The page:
John Comerford and Anat Cohen at PONCHO Music Hall, Cornish College of the Arts. Photo courtesy of John Comerford.
Continuing our series, Earshot Jazz would like to introduce you to our board members. They’re a group whose work often goes unnoticed by the broader public, but we value their expertise and their dedication to Earshot Jazz. This month, please meet John Comerford.
Board Member since ‘14
Sentient Being (born into this world as he/him)
During my tenure of service at Earshot Jazz I have served as vice president and now serve in a general board capacity after moving out of the Salish Sea region, which was my home for more than two decades. Now in the Bay Area I am further experiencing the art form’s West Coast offerings.
My journey onto the board began with interviewing our longstanding Executive Director John Gilbreath for our documentary series and feature film, Icons Among Us: Jazz in the Present Tense. John joined a chorus of artists and advocates such as Robin Kelley, Paul de Barros, Wendy Oxenhorn, and Ashley Kahn who chimed in on the state of the music in the post-Ken Burns Jazz era at the turn of the millennium.
A decade down the road from our initial release the series has now surfaced again on Quincy Jones’ QWEST TV with the interviews and performances by: Herbie Hancock, Wayne Shorter, Dianne Reeves, Terence Blanchard, Wynton Marsalis, Robert Glasper, Esperanza Spalding, Ravi Coltrane, Jason Moran, Greg Osby, Tineke Postma, The Bad Plus, Brian Blade & The Fellowship Band, Anat Cohen, Charlie Hunter, Vijay Iyer, Jessica Lurie, Richard Bona, Medeski Martin & Wood with John Scofield, and Dirty Dozen Brass Band to name a few.
Filming for a decade with local co-directors Lars Larson and Pete Vogt along with co-producers B.e. Dahlia and Theo lanuly, we assembled sounds and images from familiar local venues such as Dimitriou’s Jazz Alley, the Moore Theatre, and eclectic festival mainstay Bumbershoot. Outside of weaving John Gilbreath’s voice into the tapestry of our four-part series, we were able to present a number of post-release “Icons Among Us” concerts at MoPOP’s Level Three Theater including both local artists such as Industrial Revelation and featured unit players from the series such as Kendrick Scott, Gerald Clayton, and Ben Williams.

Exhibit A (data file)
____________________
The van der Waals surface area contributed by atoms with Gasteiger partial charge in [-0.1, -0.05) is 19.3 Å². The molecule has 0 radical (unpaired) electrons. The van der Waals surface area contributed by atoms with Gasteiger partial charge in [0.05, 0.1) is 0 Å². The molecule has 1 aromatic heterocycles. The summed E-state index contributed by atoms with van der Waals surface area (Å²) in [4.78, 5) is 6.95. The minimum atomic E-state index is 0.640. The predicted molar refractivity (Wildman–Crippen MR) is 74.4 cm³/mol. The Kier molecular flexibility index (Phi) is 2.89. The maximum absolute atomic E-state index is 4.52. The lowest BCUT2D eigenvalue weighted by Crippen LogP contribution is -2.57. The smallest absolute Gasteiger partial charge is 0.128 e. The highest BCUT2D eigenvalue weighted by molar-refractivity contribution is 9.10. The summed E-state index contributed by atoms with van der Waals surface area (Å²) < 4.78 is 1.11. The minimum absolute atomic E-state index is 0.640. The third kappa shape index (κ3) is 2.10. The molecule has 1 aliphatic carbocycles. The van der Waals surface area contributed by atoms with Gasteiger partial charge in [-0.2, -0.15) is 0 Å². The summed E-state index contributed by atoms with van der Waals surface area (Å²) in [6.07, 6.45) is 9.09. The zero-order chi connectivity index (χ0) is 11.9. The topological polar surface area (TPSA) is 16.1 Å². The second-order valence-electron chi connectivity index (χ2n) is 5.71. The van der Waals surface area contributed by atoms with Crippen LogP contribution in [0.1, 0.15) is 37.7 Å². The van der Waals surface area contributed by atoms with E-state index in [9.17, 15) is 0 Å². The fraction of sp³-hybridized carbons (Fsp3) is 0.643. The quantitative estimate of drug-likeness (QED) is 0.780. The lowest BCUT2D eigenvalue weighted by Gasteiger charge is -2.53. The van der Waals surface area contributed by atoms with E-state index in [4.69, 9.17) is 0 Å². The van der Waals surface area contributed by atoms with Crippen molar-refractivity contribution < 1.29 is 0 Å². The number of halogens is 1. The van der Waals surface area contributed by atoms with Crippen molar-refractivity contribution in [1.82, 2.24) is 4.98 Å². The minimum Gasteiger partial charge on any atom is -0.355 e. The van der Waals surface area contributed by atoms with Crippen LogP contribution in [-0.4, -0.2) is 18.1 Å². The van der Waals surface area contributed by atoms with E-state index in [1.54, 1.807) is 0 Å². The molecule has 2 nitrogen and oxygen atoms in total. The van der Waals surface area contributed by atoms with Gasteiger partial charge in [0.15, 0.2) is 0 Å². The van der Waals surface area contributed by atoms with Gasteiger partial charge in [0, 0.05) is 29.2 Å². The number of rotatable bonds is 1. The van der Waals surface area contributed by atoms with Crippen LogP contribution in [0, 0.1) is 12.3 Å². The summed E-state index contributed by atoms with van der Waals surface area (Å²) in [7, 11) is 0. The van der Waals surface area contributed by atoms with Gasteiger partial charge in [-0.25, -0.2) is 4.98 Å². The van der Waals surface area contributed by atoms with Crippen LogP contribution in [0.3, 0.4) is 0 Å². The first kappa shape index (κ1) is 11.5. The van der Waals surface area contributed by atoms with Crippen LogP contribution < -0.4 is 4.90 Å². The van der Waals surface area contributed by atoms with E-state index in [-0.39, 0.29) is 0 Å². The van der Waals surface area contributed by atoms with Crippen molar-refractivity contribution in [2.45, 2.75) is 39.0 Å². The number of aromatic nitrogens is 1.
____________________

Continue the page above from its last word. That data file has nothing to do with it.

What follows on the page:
As of late, in addition to a digital series archive collaboration with Earshot, I helped shepherd a multi-year commitment to provide youth audience development. As a filmmaker who has served on the boards of SIFF, Northwest Film Forum, and currently on the KNKX Community Advisory Council, Earshot has a special place given my predilection for the intersection of music and motion pictures.
My childhood growing up in New York City in the ‘70s and ‘80s set the stage for a lifelong desire to engage the life affirming benefits of live music. Starting with the punk rock vanguard which included stalwarts such as San Francisco’s Dead Kennedys and Washington D.C.’s Minor Threat and journeying into electro-jug band sojourns such as the Grateful Dead, I found myself on a spring evening at the Village West with a two-drink minimum for my first jazz performance ushered in by Ron Carter & Jim Hall. Knowing by night’s end this was a golden thread of music— authentic, skilled, passionate, and voraciously engaging—I followed it right down the rabbit hole to the second line brass of New Orleans and ultimately co-created a volume of work with Icons Among Us that elevates a number of living generations of jazz musicians.
Since the art form is permanently tied into the NOW, I believe that my work as a filmmaker and arts advocate will always be in the key of jazz. The notes of presentism, reliance on heat of the moment discoveries, are all backed by a desire to release storytelling energy via observation, conversation and discovery. An elder jazz performer was heard to say that in showbusiness nothing happens, till something happens, then everything happens! That could not be truer in this day-and-age with a side note that communities like Earshot are lynchpins to regional culture and creativity. All attributable to our devoted audiences who possess notable listening skills and are prepared at the drop of hat to navigate good times and not so good times with the gift of jazz music.
P.S. Pianist and Small’s New York club owner Spike Wilner gets the coda here from a 2018 Jazz Congress panel at Jazz at Lincoln Center. When it came time for him to speak after twenty-minutes of other panelists weighing in, he met the eyes of most everyone in the room and in an extended silence and let loose “we all know what’s really going on here, it’s a spiritual pursuit.” Join us for an Earshot performance and judge for yourself…